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Mr C English Resources

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I'm an English Teacher based in Northern Ireland, with extensive experience of delivering the CCEA Specification for GCSE and A-Level Literature and Language. I'm passionate about making resources that are effective, engaging and lesson-ready. I also teach a little bit of KS3 Maths!

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I'm an English Teacher based in Northern Ireland, with extensive experience of delivering the CCEA Specification for GCSE and A-Level Literature and Language. I'm passionate about making resources that are effective, engaging and lesson-ready. I also teach a little bit of KS3 Maths!
An Inspector Calls Revision Board Game
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An Inspector Calls Revision Board Game

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This board game has been designed to support students in their revision of Priestley’s “An Inspector Calls”. The game is for 2-4 players and will require counters and a dice. The rules to follow are clearly documented at the bottom of the page. It focuses on character, theme, quotes, plot, setting etc. There are 96 tasks, including: Plot retrieval Inference Debate topics / justifying arguments Generating quotes relating to character / theme Similarities / differences between characters Character relationships / values Movement tiles This A3 document has been uploaded as a PDF for easier printing and a word document if teachers wish to tweak certain parts to suit the needs of their students. I’d recommend printing it in colour and laminating it.
Othello Context: Tragedy (A-Level English Literature)
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Othello Context: Tragedy (A-Level English Literature)

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This detailed 17 slide PowerPoint explores several contextual areas of Shakespeare’s “Othello” as a Tragedy to support teachers’ and students’ understanding of the play. I have used this in my teaching of CCEA’s A2 Unit 1 module (Shakespearean Genres) to help enhance students’ use of AO3 in their written responses. As students are only required to comment on the Literary Context of the play, this PowerPoint focuses solely on Tragedy. Areas of Contextual Study include the following: Definitions of Tragedy Aristotle and Tragedy Key Elements of Tragedy Structure of Tragedy Characters in Tragedy: The Tragic Hero, The Villain Conventions in Tragedy Types of Tragedy: Jacobean/ Senecan Revenge Tragedy, Political Tragedy, Domestic Tragedy Shakespearean Tragedy Please feel free to leave a rating, review or any feedback that you have.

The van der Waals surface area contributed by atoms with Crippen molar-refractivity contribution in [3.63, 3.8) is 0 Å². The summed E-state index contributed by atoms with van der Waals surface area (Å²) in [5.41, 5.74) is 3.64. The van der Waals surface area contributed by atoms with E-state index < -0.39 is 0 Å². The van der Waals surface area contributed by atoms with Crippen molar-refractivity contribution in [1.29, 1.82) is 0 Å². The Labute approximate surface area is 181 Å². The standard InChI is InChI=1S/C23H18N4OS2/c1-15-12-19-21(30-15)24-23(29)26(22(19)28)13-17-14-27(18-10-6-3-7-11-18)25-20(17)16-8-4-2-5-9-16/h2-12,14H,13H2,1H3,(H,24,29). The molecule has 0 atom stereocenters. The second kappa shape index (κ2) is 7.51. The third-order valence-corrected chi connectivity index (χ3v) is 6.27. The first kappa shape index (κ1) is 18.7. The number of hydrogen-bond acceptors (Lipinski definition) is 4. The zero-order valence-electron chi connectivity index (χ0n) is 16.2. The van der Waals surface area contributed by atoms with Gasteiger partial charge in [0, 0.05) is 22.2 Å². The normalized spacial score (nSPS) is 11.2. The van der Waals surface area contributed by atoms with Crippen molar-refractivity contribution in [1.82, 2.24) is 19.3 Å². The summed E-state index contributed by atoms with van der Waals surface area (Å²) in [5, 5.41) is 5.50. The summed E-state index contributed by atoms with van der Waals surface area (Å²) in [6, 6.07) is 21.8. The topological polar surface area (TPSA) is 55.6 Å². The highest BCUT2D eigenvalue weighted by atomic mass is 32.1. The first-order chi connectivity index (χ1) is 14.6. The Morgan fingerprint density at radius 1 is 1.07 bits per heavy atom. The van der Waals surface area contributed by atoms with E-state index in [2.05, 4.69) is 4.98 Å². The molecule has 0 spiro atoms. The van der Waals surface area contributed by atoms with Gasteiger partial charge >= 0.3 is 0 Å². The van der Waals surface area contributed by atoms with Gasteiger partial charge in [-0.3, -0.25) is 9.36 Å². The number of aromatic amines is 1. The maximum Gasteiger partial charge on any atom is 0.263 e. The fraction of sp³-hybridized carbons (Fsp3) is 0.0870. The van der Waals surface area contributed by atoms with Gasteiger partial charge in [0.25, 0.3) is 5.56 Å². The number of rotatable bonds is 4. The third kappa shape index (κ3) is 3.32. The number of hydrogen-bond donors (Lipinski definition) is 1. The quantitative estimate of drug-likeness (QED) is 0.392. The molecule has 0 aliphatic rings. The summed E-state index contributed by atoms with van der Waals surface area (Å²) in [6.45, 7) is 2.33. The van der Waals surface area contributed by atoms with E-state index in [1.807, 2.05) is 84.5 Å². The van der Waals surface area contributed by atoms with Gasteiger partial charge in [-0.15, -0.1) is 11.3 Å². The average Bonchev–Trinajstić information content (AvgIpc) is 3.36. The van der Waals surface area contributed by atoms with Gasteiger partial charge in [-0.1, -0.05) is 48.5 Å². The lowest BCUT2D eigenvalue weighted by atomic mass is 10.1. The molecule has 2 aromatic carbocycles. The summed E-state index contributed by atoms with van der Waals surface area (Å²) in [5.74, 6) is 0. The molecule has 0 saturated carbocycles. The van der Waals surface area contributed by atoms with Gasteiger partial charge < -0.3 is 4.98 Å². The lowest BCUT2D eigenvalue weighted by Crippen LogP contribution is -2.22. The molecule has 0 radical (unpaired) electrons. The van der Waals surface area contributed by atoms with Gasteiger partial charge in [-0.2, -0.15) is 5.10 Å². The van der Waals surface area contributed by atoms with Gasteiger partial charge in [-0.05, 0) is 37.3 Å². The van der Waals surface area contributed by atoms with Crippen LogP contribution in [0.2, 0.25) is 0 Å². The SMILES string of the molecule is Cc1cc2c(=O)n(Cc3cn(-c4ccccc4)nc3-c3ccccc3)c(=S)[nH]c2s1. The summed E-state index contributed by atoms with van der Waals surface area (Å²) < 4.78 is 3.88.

An Inspector Calls- Character Profiles and Quote Banks
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An Inspector Calls- Character Profiles and Quote Banks

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This detailed 15 page A3 size document has been developed to assist both students and teachers in their understanding of the characters in “An Inspector Calls”. Each character is designated 2 A3 sheets, with comprehensive lists of interpretations, notes and quotes. Each character has been split up into relevant themes and topics to assist in revision. There are also approximately 10 exam questions for each character to help pupils apply the notes, quotes and their own understanding. As this document goes through every character, there will inevitably be some overlap. An A4 PDF version of this document has also been included for easier printing. Characters/Topics/Themes include: The Inspector: Responsibility to others / collective responsibility, Responsibility for actions, How the Birlings respond to the Inspector, Approach to the investigation, Views on Social Class, Physical Description Mr Birling: Relationship with his family, Responsibility, Sheila’s engagement to Gerald, Reaction to the investigation, Social Class, Treatment of Eva / his workers, physical description. Mrs Birling: Relationship with her family, responsibility, Treatment of Eva/Daisy, Reaction to the Investigation, Social Class, Initial description. Gerald: His relationship with Sheila, Responsibility, Relationship with Eva/Daisy, Reaction to the Investigation, Social Class, View of women, Physical Description. Sheila: Responsibility, Relationship with her family, Relationship with Gerald, Reaction to the investigation, Social Class, Treatment of Eva, Initial Description.